Gene may determine risk of lung disease: Study
Genes of some smokers may increase their risk up to 72 per cent of developing a deadly lung disease -- the third biggest killer in the world, researchers have found.
Genes of some smokers may increase their risk up to 72 per cent of developing a deadly lung disease the third biggest killer in the world, researchers have found.
Although smoking is a strong risk factor for chronic obstructive pulmonary disease (COPD) a group of incurable lung ailments, including emphysema and chronic bronchitis which makes it difficult to breathe not all people affected by COPD are smokers and not all smokers develop the disease.
In the study, the researchers from the University of Leicester and University of Nottingham in Britain analysed 24 million genetic differences in 350,000 people from 13 countries to identify those who are at a higher risk of developing COPD.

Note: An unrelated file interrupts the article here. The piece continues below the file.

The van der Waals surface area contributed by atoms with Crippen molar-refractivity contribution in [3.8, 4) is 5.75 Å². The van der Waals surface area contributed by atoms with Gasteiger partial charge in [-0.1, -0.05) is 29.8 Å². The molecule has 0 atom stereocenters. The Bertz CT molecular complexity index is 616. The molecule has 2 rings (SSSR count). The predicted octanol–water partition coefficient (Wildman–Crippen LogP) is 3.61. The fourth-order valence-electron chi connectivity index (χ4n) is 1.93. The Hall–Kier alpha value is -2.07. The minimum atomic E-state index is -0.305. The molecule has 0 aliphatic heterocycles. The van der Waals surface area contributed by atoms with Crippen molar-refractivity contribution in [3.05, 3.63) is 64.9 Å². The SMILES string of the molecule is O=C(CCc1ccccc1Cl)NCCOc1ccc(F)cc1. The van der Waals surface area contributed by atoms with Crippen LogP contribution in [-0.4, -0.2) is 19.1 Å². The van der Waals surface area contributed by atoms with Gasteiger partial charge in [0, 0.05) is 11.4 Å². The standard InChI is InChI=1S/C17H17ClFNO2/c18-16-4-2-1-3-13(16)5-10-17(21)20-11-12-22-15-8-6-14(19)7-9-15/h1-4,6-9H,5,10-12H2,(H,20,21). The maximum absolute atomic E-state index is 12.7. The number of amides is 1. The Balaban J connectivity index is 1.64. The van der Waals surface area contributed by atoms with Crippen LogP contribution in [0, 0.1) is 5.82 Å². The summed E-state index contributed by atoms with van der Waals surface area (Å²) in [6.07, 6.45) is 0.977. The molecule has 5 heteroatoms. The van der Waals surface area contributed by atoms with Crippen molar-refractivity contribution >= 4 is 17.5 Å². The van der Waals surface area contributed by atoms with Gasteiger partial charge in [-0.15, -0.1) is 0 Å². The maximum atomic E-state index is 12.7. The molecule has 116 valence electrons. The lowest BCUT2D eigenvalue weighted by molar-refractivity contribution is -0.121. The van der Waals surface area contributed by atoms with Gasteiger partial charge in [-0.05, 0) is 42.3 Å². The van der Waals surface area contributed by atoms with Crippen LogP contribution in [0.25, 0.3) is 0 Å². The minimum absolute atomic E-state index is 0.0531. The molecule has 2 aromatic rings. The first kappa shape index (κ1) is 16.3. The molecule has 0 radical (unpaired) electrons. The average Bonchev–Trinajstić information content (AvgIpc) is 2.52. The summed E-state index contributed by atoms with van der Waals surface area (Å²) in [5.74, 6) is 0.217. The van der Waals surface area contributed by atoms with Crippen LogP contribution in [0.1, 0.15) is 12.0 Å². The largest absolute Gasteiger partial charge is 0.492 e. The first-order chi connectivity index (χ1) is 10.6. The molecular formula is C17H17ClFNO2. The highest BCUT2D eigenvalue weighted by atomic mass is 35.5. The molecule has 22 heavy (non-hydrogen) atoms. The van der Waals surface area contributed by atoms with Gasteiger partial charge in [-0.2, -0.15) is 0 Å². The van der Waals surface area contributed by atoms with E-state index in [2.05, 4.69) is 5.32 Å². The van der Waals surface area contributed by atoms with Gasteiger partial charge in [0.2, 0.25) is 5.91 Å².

The findings showed that those in the highest risk group were at 3.7 times the risk of developing COPD than those in the lowest risk group.
Because smokers are already at higher risk of developing COPD, this could mean that 72 of 100 smokers in this genetically high-risk group will develop COPD in later life, the researchers said.
"Given how common COPD is, we know surprisingly little about the reasons why one individual develops the condition whilst another does not," said Ian Hall, Professor at the University of Nottingham.
"The study of genetic variation between individuals provides a powerful way to understand these mechanisms which underlie disease risk, which in turn will provide a stimulus for drug development," Hall added.
In addition, by quitting smoking in early adulthood, COPD can be reduced in 5 out of 10 people at high genetic risk. "As a result of this study, we can now better predict who will develop COPD opening up the possibility of using this information in prevention (such as for targeting smoking cessation services)," said Martin Tobin, Professor at the University of Leicester in Britain.